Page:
Nuclear thermal rockets are limited by the heat tolerance of the uranium fuel and the engine’s structure, so engineers have experimented with new fuel elements and heat-resistant materials. At Marshall, Emrich has constructed a simulator that can test a nuclear rocket’s components by subjecting them to some of the conditions that fission would produce—the temperatures and pressures, though not the radioactivity. Because work on NASA’s Ares rocket, which will boost astronauts to the moon, has taken over the propulsion lab, Emrich is moving his simulator to another facility.
Not far from NASA’s Johnson Space Center in Houston, Franklin Chang Díaz, a former NASA astronaut and veteran of seven space shuttle flights, is developing an alternative to the nuclear thermal rocket. VASIMR, the Variable Specific Impulse Magnetoplasma Rocket, combines features of the high-thrust/low-specific-impulse chemical rocket, and the low- thrust/high-specific-impulse nuclear rocket. VASIMR is a plasma rocket. Instead of a combustion chamber, it uses three staged, magnetic cells that first ionize hydrogen and turn it into a super hot plasma, then further energize it with electromagnetic waves to maximize thrust. Chang Díaz promises his rocket could attain a speed of 31 miles a second, and would reduce a one-way trip to Mars from three months to one. His team has made slow progress on the concept since the late 1980s. Last fall, his VX-200 rocket prototype’s first stage, powered by argon, reached a milestone: a successful, full-power firing in his Webster, Texas lab. Having spent about $25 million from several government sources so far, and with equipment, lab space, and personnel from NASA, Chang Díaz is coming closer to a flight test. NASA is considering testing the rocket on the International Space Station, perhaps as soon as 2011 or 2012, where it may contribute to maintaining the huge laboratory’s orbit.
After VASIMR, the next step up in velocity is a nuclear fusion rocket. Scientists haven’t yet re-created sustained, controlled fusion, the chemical process that powers stars and promises enormous benefits as a power source on Earth, but that hasn’t stopped them from getting a lot of money from governments to try. The International Thermonuclear Experimental Reactor, being built in southern France, is a joint project of the European Union, Japan, China, India, South Korea, Russia, and the United States. The reactor will cost at least $15 billion, is not expected to begin operation until 2018, and is the size of an office building, but scientists hope that once they achieve fusion on the ground, reactors can be downsized for space travel. Fusion gives off more energy and less radiation than fission, and could propel a ship at high speed. In one scenario, its exhaust would be contained by a string of superconducting magnets shaped like huge washers, each perhaps 15 feet in diameter. The string of magnets would reach back from the reactor for the length of several football fields.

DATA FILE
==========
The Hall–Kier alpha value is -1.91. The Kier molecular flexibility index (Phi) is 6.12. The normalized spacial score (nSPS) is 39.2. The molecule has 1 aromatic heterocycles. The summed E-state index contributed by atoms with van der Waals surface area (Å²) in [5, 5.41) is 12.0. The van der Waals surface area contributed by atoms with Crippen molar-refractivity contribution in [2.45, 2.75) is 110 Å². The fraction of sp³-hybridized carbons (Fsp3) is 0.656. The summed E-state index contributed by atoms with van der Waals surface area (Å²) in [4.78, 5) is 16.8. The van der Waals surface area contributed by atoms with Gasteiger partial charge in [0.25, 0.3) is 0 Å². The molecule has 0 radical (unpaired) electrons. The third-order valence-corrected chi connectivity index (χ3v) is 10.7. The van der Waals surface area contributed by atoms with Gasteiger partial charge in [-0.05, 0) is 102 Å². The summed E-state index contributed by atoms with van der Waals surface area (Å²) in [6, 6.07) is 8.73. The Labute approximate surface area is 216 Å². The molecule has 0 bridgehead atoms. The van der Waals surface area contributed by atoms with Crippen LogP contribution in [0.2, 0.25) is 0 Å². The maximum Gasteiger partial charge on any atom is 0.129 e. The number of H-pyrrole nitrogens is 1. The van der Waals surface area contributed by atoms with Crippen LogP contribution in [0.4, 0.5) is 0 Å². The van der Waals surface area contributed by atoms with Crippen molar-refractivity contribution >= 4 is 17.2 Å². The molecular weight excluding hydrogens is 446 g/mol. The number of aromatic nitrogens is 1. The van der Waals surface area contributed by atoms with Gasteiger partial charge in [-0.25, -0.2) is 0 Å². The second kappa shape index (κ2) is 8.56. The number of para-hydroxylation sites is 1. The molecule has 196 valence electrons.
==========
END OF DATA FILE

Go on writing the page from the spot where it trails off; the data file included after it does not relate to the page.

“The problem is not so much the amount of energy; you have gobs and gobs of energy,” says Emrich. “The problem is power, which is how fast you get the energy out of the system. A hydrogen bomb releases a huge amount of energy instantly but melts everything in sight.”
By contrast, the superconducting magnets corral the power of all that energy and essentially squirt it out the end. “Magnetic fields don’t melt,” says Emrich.
In theory, the engine could unleash a specific impulse of a million seconds. It would need only 1/10th of that to propel a craft to Mars in two weeks. But Emrich notes that to make a fusion-powered spaceship light enough to reach Mars in two weeks, propulsion experts will need a breakthrough in materials science.
“Mars in 30 days?” he says. “That’s getting closer.”
If and when new materials make that possible, Mars may in fact be too close to Earth for a fusion rocket to truly show what it’s got under the hood. A trip to Jupiter, on the other hand, 366 million miles away at its closest approach, would give the crew of a fusion-powered spacecraft almost 183 million miles of acceleration to the journey’s midpoint. By then, a fusion engine delivering about 30,000 seconds of impulse would have gathered a speed of 50 miles per second—about 180,000 miles an hour. After decelerating for the next 90 days, it would slip into orbit around Jupiter; by then, the trip would have lasted 180 days, only six times as long as a one-way trip to Mars, despite covering 10.5 times the distance. True, while the astronauts are exploring Jupiter, Earth wanders farther away than it was at launch time; however, at these speeds, orbital separation between the planets becomes less of a problem.
“The space program began the day humans chose to walk out of their caves,” says Chang Díaz. “By exploring space we are doing nothing less than insuring our own survival.” Chang Díaz believes that humans will either become extinct on Earth or expand into space. If we pull off the latter, he says, our notion of Earth will change forever.
As for Cast Away’s Chuck Noland, he eventually concludes that it would be better to risk it all and die trying to escape his imprisonment than to waste away on the beach. He builds a coarse raft, says good-bye to the island, and rows out to the reef. In a panicky moment when it seems he’s already failed, he barely surmounts crashing walls of surf. Briefly exuberant, he turns for one long, sobering look at the island, its peaks receding on the horizon. Then he turns his back to it, and paddles out to the Pacific in pursuit of his destiny.